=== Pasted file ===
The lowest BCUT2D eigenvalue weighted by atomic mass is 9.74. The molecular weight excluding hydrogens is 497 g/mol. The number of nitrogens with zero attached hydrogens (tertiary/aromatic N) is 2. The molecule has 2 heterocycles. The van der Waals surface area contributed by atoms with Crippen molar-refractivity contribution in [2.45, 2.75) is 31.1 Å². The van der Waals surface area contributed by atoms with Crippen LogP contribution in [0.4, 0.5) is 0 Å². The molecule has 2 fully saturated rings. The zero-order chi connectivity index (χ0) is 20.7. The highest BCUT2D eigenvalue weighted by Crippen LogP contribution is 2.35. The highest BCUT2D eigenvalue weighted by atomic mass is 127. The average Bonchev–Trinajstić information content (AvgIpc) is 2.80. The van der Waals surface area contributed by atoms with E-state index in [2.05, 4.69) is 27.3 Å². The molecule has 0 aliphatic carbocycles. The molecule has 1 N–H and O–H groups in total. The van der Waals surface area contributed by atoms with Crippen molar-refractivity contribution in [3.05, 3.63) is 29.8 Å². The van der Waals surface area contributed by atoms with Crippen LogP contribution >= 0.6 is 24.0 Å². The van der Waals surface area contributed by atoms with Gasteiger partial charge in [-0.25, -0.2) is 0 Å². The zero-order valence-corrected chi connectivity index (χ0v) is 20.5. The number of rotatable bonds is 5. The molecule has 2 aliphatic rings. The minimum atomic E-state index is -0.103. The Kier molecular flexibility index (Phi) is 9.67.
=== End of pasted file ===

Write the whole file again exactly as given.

The lowest BCUT2D eigenvalue weighted by atomic mass is 9.74. The molecular weight excluding hydrogens is 497 g/mol. The number of nitrogens with zero attached hydrogens (tertiary/aromatic N) is 2. The molecule has 2 heterocycles. The van der Waals surface area contributed by atoms with Crippen molar-refractivity contribution in [2.45, 2.75) is 31.1 Å². The van der Waals surface area contributed by atoms with Crippen LogP contribution in [0.4, 0.5) is 0 Å². The molecule has 2 fully saturated rings. The zero-order chi connectivity index (χ0) is 20.7. The highest BCUT2D eigenvalue weighted by Crippen LogP contribution is 2.35. The highest BCUT2D eigenvalue weighted by atomic mass is 127. The average Bonchev–Trinajstić information content (AvgIpc) is 2.80. The van der Waals surface area contributed by atoms with E-state index in [2.05, 4.69) is 27.3 Å². The molecule has 0 aliphatic carbocycles. The molecule has 1 N–H and O–H groups in total. The van der Waals surface area contributed by atoms with Crippen molar-refractivity contribution in [3.05, 3.63) is 29.8 Å². The van der Waals surface area contributed by atoms with Crippen LogP contribution >= 0.6 is 24.0 Å². The van der Waals surface area contributed by atoms with Gasteiger partial charge in [-0.25, -0.2) is 0 Å². The zero-order valence-corrected chi connectivity index (χ0v) is 20.5. The number of rotatable bonds is 5. The molecule has 2 aliphatic rings. The minimum atomic E-state index is -0.103. The Kier molecular flexibility index (Phi) is 9.67.